What’s on your reading list this summer? Whatever you’re planning, and whatever your thoughts on the notion of “summer reading” in general, take to Twitter on June 7 and tell the world. Post [your] lists, recommendations, thoughts and ideas with the hashtag #summerreading that day.

The blog will be following and re-broadcasting their favorite posts. They offer ideas for topics and even tips on using Twitter.

From ‘Hiding Places’

Tuesday, May 29th, 2012

“For two years I had lived under this terror that the Russians would send us to Siberia. So after living like that for so long, I thought — and many people did — that maybe it would be better under the Germans … Once the Germans took over, it was complete chaos. They were constantly issuing decrees. Every day, there was a different order. Jews couldn’t go here, couldn’t go there, couldn’t do this, couldn’t do that. There was no more school. There was an ordinance that whenever a Jew passed a German on the street, he had to take off his hat and get off the sidewalk.”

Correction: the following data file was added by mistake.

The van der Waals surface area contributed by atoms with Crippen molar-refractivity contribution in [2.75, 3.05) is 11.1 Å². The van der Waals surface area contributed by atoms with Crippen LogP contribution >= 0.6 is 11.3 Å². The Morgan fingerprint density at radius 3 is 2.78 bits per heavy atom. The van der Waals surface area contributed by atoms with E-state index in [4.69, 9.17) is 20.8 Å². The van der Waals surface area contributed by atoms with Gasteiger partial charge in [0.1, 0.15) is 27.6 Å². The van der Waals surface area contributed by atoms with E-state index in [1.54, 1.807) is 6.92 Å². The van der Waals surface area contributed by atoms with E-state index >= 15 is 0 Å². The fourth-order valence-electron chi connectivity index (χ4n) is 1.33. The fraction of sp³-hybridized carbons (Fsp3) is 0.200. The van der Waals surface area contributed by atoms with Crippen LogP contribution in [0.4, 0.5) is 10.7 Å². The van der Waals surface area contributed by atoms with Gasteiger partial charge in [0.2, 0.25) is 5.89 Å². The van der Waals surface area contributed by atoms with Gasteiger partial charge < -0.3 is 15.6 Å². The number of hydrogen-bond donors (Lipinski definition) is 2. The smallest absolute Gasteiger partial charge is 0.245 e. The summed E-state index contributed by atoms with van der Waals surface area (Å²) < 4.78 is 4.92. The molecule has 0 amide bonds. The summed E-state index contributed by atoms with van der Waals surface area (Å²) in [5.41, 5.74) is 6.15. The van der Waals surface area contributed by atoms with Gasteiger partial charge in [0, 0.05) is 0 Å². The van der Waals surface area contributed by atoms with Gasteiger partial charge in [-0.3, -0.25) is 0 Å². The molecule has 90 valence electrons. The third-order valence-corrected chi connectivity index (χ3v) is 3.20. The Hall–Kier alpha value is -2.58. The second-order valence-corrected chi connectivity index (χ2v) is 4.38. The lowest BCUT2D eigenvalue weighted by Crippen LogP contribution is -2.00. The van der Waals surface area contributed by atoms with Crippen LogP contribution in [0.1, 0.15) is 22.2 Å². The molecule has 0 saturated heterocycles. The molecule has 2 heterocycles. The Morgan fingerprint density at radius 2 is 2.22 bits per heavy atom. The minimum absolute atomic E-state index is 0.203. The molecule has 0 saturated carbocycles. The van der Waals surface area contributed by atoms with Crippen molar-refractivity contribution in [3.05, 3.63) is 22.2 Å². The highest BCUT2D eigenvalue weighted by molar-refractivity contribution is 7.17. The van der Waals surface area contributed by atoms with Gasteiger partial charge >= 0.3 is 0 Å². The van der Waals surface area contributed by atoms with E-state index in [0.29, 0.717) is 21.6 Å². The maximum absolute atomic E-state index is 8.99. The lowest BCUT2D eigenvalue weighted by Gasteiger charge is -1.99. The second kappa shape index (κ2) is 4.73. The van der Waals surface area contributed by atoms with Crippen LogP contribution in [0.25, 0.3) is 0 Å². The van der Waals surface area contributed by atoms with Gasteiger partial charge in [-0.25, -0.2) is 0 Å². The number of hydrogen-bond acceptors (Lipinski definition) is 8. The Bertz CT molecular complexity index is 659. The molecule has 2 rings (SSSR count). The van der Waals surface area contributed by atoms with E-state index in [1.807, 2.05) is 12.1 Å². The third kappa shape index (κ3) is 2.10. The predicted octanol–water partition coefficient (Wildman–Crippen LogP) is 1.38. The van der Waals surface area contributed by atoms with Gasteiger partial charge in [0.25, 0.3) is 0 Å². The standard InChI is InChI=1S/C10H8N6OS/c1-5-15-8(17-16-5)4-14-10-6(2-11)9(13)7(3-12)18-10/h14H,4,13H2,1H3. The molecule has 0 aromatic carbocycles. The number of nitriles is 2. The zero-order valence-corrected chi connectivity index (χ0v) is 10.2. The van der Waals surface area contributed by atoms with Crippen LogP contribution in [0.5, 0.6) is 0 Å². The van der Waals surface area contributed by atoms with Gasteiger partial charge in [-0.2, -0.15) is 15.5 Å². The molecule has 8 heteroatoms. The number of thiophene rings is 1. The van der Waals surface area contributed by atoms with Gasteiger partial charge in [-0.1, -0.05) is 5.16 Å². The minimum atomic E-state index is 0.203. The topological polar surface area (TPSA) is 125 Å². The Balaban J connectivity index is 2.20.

— From “Hiding Places: A Mother, a Daughter, an Uncovered Life”
by Diane Wyshogrod
(a true story set in eastern Poland during World War II)

Overrated?

Monday, May 28th, 2012

wuthering-heightsFrom Flavorwire: 10 epidemically overrated books. Or are they?

Guess the book title from the cover

Friday, May 25th, 2012

phantom5From Publishers Weekly. I hope these links works, because this is really fun!

Guess the classic book titles from their phantom covers.

This is the second edition of the quiz, so here’s a link to the first one.

Questions about Austen

Thursday, May 24th, 2012

mrdarcy&elizabeth

From The Guardian: 10 questions for Jane Austen fans.

How a book is born

Wednesday, May 23rd, 2012

idea-to-book

How fun is this? Click on the image from WeldonOwen.com for an amusing sequence demonstrating how an idea becomes (or doesn’t become) a published book.

Orange Prize losing its color

Wednesday, May 23rd, 2012

The Orange Prize for fiction is awarded annually to a woman writing in English. According to the BBC News, the mobile services provider Orange, which has sponsored the prize since its inception 17 years ago, is pulling its sponsorship.